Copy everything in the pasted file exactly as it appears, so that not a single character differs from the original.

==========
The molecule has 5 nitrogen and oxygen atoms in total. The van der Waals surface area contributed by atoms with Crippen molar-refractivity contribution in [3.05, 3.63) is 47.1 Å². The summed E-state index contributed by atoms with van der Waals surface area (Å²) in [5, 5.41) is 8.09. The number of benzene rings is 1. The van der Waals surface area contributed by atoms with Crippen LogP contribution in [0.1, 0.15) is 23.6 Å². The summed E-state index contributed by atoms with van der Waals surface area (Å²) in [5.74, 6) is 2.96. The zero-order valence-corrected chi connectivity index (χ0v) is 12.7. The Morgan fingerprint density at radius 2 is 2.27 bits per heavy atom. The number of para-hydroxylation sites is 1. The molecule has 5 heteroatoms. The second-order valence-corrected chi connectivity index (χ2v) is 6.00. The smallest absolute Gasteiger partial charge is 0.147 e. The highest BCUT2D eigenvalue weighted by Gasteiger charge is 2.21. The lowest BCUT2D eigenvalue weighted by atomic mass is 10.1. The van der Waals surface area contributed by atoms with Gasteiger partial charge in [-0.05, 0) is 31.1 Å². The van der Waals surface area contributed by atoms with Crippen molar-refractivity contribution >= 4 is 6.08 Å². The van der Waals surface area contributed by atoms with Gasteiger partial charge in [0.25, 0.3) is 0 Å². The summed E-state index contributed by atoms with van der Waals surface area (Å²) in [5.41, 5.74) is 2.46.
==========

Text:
The molecule has 5 nitrogen and oxygen atoms in total. The van der Waals surface area contributed by atoms with Crippen molar-refractivity contribution in [3.05, 3.63) is 47.1 Å². The summed E-state index contributed by atoms with van der Waals surface area (Å²) in [5, 5.41) is 8.09. The number of benzene rings is 1. The van der Waals surface area contributed by atoms with Crippen LogP contribution in [0.1, 0.15) is 23.6 Å². The summed E-state index contributed by atoms with van der Waals surface area (Å²) in [5.74, 6) is 2.96. The zero-order valence-corrected chi connectivity index (χ0v) is 12.7. The Morgan fingerprint density at radius 2 is 2.27 bits per heavy atom. The number of para-hydroxylation sites is 1. The molecule has 5 heteroatoms. The second-order valence-corrected chi connectivity index (χ2v) is 6.00. The smallest absolute Gasteiger partial charge is 0.147 e. The highest BCUT2D eigenvalue weighted by Gasteiger charge is 2.21. The lowest BCUT2D eigenvalue weighted by atomic mass is 10.1. The van der Waals surface area contributed by atoms with Gasteiger partial charge in [-0.05, 0) is 31.1 Å². The van der Waals surface area contributed by atoms with Crippen molar-refractivity contribution >= 4 is 6.08 Å². The van der Waals surface area contributed by atoms with Gasteiger partial charge in [0.25, 0.3) is 0 Å². The summed E-state index contributed by atoms with van der Waals surface area (Å²) in [5.41, 5.74) is 2.46.